Read more...


02 July 2019 / Quotes by Tim Keller

Many “Christian art” productions are in reality just ways of pulling artists out of the world and into the Christian subculture.

Read more...


08 June 2019 / The Chaiya Art Awards

by Jonathan Evens

The Chaiya Art Awards 2018 proved hugely popular, with over 450 entries and more than 2,700 exhibition visitors.

Read more...


29 May 2019 / Art Stations of the Cross: Reflections

by Lieke Wynia

In its engagement with both Biblical and contemporary forms of suffering, the exhibition addressed complex topical issues without losing a sense of hope out of sight.

Read more...


03 May 2019 / Marianne Lettieri: Relics Reborn

Items that show the patina of time and reveal the wear and tear of human interaction are carriers of personal and collective history. 

Read more...


27 April 2019 / Franciscan and Dominican Arts of Devotion

by John Skillen 

This manner of prayer stirs up devotion, the soul stirring the body, and the body stirring the soul.

Read more...


13 March 2019 / Makoto Fujimura and the Culture Care Movement

by Victoria Emily Jones

Culture care is a generative approach to culture that brings bouquets of flowers into a culture bereft of beauty.

Read more...


08 January 2019 / Building a Portfolio of People

by Marianne Lettieri

Besides hard work in the studio, networking may be the single most important skill for a sustainable art practice.

Read more...


01 December 2018 / ArtWay Newsletter December 2018

ArtWay has Special Plans for 2019!

After London, Washington D.C. and New York the city of Amsterdam in the Netherlands is now the anticipated location for a prominent art exhibition with the title Art Stations of the Cross.

Read more...


11 October 2018 / The Life, Art and Legacy of Charles Eamer Kempe

Book Review by Jonathan Evens

The significance and spirituality of the work is made clear in ways which counteract the stereotype of mass production of a static style.

Read more...


13 September 2018 / A Visit to the Studio of Georges Rouault

by Jim Alimena

Everything we saw and learned reinforced my picture of a great man of faith and a great artist. 

Read more...


09 August 2018 / With Opened Eyes: Representational Art

by Ydi Coetsee

How do we respond to the ‘lost innocence’ of representational art? 

Read more...


13 July 2018 / True Spirituality in the Arts

by Edith Reitsema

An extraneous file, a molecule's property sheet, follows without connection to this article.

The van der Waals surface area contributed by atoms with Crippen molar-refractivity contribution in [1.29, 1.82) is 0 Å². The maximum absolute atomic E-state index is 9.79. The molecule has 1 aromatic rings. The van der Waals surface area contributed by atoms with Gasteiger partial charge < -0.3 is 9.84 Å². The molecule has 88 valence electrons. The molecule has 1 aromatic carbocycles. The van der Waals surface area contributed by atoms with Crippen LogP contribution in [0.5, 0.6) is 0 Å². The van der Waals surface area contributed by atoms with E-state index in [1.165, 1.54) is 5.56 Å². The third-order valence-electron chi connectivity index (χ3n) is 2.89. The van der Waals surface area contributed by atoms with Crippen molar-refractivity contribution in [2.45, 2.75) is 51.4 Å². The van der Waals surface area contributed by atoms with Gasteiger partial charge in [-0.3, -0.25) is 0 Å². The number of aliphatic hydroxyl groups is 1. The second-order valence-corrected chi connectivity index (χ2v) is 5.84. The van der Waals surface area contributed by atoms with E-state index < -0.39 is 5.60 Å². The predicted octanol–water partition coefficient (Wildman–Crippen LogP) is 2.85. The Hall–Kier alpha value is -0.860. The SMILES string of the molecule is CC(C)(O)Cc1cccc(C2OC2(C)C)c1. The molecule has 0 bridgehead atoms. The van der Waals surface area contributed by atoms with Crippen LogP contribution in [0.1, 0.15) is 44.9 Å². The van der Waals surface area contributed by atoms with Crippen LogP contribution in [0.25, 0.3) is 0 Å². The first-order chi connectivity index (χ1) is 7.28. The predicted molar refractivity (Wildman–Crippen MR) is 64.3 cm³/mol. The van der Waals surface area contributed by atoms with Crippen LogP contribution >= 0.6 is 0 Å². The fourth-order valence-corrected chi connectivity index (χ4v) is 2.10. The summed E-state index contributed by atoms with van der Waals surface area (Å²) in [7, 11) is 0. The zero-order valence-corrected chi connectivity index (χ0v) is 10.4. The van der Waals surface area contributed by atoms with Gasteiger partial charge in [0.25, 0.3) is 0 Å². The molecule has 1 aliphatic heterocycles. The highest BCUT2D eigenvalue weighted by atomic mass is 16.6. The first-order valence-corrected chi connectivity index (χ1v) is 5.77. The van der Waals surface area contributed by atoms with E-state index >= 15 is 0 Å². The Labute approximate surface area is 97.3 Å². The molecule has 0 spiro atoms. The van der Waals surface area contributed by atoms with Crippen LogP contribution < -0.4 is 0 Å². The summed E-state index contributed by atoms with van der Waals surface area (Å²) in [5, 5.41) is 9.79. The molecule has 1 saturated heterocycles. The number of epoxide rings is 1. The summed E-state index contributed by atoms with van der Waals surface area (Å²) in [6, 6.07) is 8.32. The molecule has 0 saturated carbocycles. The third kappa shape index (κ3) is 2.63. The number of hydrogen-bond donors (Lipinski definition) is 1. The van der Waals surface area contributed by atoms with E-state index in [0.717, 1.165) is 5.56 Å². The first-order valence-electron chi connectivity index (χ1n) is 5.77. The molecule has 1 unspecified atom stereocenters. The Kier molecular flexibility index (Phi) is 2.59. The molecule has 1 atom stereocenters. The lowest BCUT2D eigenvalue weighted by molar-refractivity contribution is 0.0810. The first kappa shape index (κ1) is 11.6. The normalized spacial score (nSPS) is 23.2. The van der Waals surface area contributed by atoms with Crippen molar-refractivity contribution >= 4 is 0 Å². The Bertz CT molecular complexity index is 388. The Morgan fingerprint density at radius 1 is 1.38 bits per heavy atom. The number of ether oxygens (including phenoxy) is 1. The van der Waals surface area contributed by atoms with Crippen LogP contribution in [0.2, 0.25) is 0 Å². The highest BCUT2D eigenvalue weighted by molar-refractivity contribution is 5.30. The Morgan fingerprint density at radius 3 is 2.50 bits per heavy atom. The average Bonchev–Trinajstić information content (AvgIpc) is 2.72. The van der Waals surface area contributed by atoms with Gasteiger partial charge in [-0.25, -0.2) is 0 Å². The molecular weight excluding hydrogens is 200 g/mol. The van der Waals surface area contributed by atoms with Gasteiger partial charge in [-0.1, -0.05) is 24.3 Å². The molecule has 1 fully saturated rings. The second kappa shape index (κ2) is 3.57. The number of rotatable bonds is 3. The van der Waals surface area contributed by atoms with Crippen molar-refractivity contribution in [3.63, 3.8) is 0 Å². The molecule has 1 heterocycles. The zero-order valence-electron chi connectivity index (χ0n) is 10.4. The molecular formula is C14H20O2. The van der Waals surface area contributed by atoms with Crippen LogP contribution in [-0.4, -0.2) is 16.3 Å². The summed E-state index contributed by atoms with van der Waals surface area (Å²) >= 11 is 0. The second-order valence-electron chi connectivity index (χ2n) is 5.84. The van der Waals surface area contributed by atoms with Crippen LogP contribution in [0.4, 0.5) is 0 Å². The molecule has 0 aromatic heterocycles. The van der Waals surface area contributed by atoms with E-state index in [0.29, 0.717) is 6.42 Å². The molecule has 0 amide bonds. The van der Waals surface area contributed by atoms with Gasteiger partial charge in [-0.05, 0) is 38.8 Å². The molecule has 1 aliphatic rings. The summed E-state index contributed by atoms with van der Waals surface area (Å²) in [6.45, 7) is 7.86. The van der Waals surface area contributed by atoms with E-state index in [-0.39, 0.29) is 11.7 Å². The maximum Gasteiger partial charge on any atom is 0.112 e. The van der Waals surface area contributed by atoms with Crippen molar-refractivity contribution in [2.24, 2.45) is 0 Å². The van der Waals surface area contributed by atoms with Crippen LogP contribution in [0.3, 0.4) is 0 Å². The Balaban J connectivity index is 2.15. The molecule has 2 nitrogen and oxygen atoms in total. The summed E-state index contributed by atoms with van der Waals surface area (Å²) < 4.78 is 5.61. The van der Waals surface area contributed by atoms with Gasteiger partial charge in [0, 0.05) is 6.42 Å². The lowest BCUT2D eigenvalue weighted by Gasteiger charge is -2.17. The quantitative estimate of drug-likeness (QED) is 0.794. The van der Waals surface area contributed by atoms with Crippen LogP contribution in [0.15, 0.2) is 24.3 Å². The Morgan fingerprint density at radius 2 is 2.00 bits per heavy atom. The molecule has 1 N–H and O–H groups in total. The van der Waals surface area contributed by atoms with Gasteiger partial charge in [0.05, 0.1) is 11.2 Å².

Living in Christ should lead us away from living with a segregated view of life, having a sacred-secular split. 

Read more...


17 May 2018 / Beholding Christ in African American Art

Book review by Victoria Emily Jones

One of the hallmarks of Beholding Christ is the diversity of styles, media, and denominational affiliations represented.

Read more...


23 April 2018 / Short Introduction to Hans Rookmaaker

by Marleen Hengelaar-Rookmaaker

On the occasion of the establishment of the Rookmaaker Jazz Scholarship at Covenant College, Chattanooga, Tennessee, 12 March 2018

Read more...


04 April 2018 / International Art Residency in India

Art for Change, a New Delhi based arts organization with a vision to see art shape society with beauty and truth, will be running its 6th annual International Artist Residency in November 2018.

Read more...


15 March 2018 / The Stations of the Cross at Blackburn Cathedral

by Penny Warden  

Perhaps the central challenge for the artist in imaging the body of Christ is the problem of representing the dual natures of the doctrine of the incarnation.

Read more...


23 February 2018 / Between the Shadow and the Light

By Rachel Hostetter Smith

In June 2013 a group of twenty North American and African artists from six African countries met for two weeks of intensive engagement with South Africa.

Read more...


30 January 2018 / Sacred Geometry in Christian Art

by Sophie Hacker

This blog unravels aspects of sacred geometry and how it has inspired art and architecture for millennia. 

Read more...


01 January 2018 / Jonathan Evens writes about Central Saint Martins

Why would Central Saint Martins, a world-famous arts and design college and part of University of the Arts London, choose to show work by its graduates in a church?

Read more...


06 December 2017 / ArtWay Newsletter December, 2017

ArtWay's Chairman Wim Eikelboom: "The visual arts cultivate a fresh and renewed view of deeply entrenched values. That is why ArtWay is happy to provide an online platform for art old and new."

Read more...


14 November 2017 / The Moral Imagination: Art and Peacebuilding

In the context of conflict transformation the key purpose of creative expression is to provide a venue for people to tell their stories, and for their stories to be heard.

Read more...


24 October 2017 / Bruce Herman: Ut pictura poesis?

For the last couple hundred of years the arts have largely been in "experimentation mode"—moving away from the humble business of craft and service toward ideas, issues, and theory.

Read more...


04 October 2017 / David Jeffrey: Art and Understanding Scripture

The purpose of In the Beauty of Holiness: Art and the Bible in Western Culture is to help deepen the reader’s understanding of the magnificence of the Bible as a source for European art.

Read more...


08 September 2017 / David Taylor: The Aesthetics of John Calvin

Calvin stated that 'the faithful see sparks of God's glory, as it were, glittering in every created thing. The world was no doubt made, that it might be the theater of divine glory.'